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dc.contributor.editorCaldwell, Melissa L.
dc.contributor.editorLeung, Angela Ki Che
dc.date.accessioned2020-12-15T14:08:30Z
dc.date.available2020-12-15T14:08:30Z
dc.date.issued2020
dc.identifier.urihttps://library.oapen.org/handle/20.500.12657/43911
dc.description.abstractMoral Foods: The Construction of Nutrition and Health in Modern Asia investigates how foods came to be established as moral entities, how moral food regimes reveal emerging systems of knowledge and enforcement, and how these developments have contributed to new Asian nutritional knowledge regimes. The collection’s focus on cross-cultural and transhistorical comparisons across Asia brings into view a broad spectrum of modern Asia that extends from East Asia, Southeast Asia, to South Asia, as well as into global communities of Western knowledge, practice, and power outside Asia. The first section, “Good Foods,” focuses on how food norms and rules have been established in modern Asia. Ideas about good foods and good bodies shift at different moments, in some cases privileging local foods and knowledge systems, and in other cases privileging foreign foods and knowledge systems. The second section, “Bad Foods,” focuses on what makes foods bad and even dangerous. Bad foods are not simply unpleasant or undesirable for aesthetic or sensory reasons, but they can hinder the stability and development of persons and societies. Bad foods are symbolically polluting, as in the case of foreign foods that threaten not only traditional foods, but also the stability and strength of the nation and its people. The third section, “Moral Foods,” focuses on how themes of good versus bad are embedded in projects to make modern persons, subjects, and states, with specific attention to the ambiguities and malleability of foods and health. The malleability of moral foods provides unique opportunities for understanding Asian societies’ dynamic position within larger global flows, connections, and disconnections. Collectively, the chapters raise intriguing questions about how foods and the bodies that consume them have been valued politically, economically, culturally, and morally, and about how those values originated and evolved. Consumers in modern Asia are not simply eating to satisfy personal desires or physiological needs, but they are also conscripted into national and global statemaking projects through acts of ingestion. Eating, then, has become about fortifying both the person and the nation.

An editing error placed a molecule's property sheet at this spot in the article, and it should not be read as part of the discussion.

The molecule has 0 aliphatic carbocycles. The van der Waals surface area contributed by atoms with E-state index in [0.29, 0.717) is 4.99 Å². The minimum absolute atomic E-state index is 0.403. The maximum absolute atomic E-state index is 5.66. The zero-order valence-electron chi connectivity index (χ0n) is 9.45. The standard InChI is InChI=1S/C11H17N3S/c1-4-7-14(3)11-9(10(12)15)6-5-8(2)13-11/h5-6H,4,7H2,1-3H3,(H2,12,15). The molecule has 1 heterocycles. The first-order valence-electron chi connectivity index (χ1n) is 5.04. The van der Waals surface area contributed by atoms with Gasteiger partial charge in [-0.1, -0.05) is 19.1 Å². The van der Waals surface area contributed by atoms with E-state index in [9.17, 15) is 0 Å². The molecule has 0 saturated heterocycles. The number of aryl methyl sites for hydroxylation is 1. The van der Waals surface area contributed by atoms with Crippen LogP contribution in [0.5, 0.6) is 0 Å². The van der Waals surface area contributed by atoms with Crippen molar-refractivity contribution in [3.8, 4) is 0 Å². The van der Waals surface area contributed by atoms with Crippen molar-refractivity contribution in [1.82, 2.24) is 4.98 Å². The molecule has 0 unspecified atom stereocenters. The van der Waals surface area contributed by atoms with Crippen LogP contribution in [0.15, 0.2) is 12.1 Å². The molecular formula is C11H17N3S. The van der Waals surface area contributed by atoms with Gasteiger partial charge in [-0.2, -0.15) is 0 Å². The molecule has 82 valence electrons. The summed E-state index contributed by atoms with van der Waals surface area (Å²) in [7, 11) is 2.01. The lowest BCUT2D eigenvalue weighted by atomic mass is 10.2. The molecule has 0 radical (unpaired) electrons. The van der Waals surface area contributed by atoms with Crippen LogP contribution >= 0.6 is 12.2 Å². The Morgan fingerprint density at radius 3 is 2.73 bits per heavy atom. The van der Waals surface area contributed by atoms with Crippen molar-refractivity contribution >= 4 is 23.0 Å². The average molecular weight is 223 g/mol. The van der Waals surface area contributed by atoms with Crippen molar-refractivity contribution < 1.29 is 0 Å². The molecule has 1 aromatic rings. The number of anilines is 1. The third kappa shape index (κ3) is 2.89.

dc.languageEnglish
dc.subject.classificationbic Book Industry Communication::J Society & social sciences::JP Politics & government
dc.subject.classificationbic Book Industry Communication::V Health & personal development::VF Family & health::VFM Fitness & diet::VFMD Diets & dieting
dc.subject.classificationbic Book Industry Communication::J Society & social sciences::JF Society & culture: general::JFC Cultural studies::JFCV Food & society
dc.subject.otherPolitical Science
dc.subject.otherWorld
dc.subject.otherAsian
dc.subject.otherHealth & Fitness
dc.subject.otherDiet & Nutrition
dc.subject.otherGeneral
dc.subject.otherSocial Science
dc.subject.otherAgriculture & Food (see Also Political Science
dc.subject.otherPublic Policy
dc.subject.otherAgriculture & Food Policy)
dc.titleMoral Foods
dc.title.alternativeThe Construction of Nutrition and Health in Modern Asia
dc.typebook
oapen.relation.isPublishedBy045e1fd0-73d7-4136-9779-99fce14e969b
oapen.relation.isFundedByb818ba9d-2dd9-4fd7-a364-7f305aef7ee9
oapen.collectionKnowledge Unlatched (KU)
oapen.imprintUniversity of Hawai‘i Press
oapen.identifierhttps://openresearchlibrary.org/viewer/99eb4f78-d596-4d9d-8eec-d6f60b694fb7
oapen.identifier.isbn9780824887636
grantor.number104646


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